Tuesday, June 19, 2007
Twisted, by Laurie Halse Anderson
Like the main character in Twisted, Laurie Halse Anderson's new book, I have experienced a conflict lately between what I want to do, and what I need to do. Hence the delay in writing to this blog.
However, my sojourn as a summer school teacher has ended (at least for the moment), and so I am once again able to do what I want to do: write about young adult literature.
Like Nightrise, Twisted is a novel not on my self-selected list of literature for this project. It's a book published in 2007 that I saw recently in a bookstore and couldn't resist purchasing and reading. Laurie Halse Anderson is a terrific writer, best known for her now classic novel Speak. Anyone who has read anything before by her probably needs little encouragement to pick up this new work.
Fans of Speak and Laurie Halse Anderson will be pleased, for the most part, with Twisted. It tells the story of Tyler, a rising high school senior and his pursuit of Bethany Milbury, a very cute, very wealthy, very popular girl in his class. Unfortunately for Tyler, he is anything but popular; when we meet him, at the start of the novel, he is just finishing up a summer job working with the janitors at his public high school. Tyler did not choose this job; rather, he got stuck with it as a punishment for defacing school property at the end of his junior year.
Tyler has other issues to deal with, too: his father needs an anger management course and would benefit from a seminar by Stephen Covey; his mother has passivity issues and a strange affection for family photographs at Christmas; and his best friend Yoda, a happily un-self-conscious dork, is in love with his younger sister, Hannah. All of this--plus the fact that Tyler has always been extremely unpopular, unattractive, and the victim of various bullies--creates significant obstacles for him to surmount if he is to hook up with the exciting, vivacious, Bethany Milbury.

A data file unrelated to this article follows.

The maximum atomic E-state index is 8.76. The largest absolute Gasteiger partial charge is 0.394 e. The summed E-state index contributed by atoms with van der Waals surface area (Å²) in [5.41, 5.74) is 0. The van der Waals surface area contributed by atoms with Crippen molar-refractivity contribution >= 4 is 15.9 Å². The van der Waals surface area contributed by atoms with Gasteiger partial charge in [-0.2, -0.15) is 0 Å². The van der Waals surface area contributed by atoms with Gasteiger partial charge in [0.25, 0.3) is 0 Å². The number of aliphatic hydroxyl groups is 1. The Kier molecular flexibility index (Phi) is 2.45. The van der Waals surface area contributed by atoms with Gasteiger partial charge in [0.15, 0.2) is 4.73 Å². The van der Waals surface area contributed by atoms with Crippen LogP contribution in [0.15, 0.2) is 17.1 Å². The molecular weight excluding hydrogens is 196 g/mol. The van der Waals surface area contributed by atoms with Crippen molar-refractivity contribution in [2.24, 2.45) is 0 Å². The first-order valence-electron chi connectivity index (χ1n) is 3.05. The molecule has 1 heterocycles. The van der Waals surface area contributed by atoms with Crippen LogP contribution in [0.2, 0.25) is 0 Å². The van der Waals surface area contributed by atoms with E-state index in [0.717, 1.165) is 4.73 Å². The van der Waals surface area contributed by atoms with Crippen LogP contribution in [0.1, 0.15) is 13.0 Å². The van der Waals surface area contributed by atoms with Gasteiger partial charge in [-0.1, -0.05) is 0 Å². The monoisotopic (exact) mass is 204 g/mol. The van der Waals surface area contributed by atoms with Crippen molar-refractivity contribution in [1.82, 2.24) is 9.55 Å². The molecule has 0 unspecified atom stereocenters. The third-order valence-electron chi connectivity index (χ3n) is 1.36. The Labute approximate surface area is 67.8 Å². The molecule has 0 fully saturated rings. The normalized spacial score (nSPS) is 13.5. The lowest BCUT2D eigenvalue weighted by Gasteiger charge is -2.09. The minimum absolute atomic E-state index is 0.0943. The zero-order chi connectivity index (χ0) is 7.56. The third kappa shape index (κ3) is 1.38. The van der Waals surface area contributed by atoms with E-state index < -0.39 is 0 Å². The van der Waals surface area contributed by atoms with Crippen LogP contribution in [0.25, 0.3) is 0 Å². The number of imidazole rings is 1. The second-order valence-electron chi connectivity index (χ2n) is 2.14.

Anderson is the master of the problem novel, and she presents problems galor in this work. But the pacing of Twisted is uneven. The plot unravels without much clear direction through the first 2/3 of the book, and only turns toward the end into a focused and compelling cliff hanger. Nevertheless, Anderson offers surprising and important insights into the thinking of teenage males and especially the dynamics of suburban American culture. I expect Twisted to be named a Best Book for Young Adults in 2008, and maybe even a Printz Honor Book as well.
Eighth graders and high school students will love this book; however, parents of younger adolescents might want to advise their children to wait just a little bit before jumping in. The situations tend to be oriented toward older adolescents and topics such as drinking, driving, sex, and suicide. A note on the inside cover of the novel says "THIS IS NOT A BOOK FOR CHILDREN." While this is part marketing gimmick, it also is very true.
My guess is that teachers will not incorporate Twisted into their high school curricula in the same way that they have Speak. The flaws in the plot structure make it less appealing, and it gives voice to some very disturbing interior thoughts and subject matter. However, Twisted's insights on youth culture, family relationships, and communication issues make this an important book, one that ought to be read by young adults of all ages.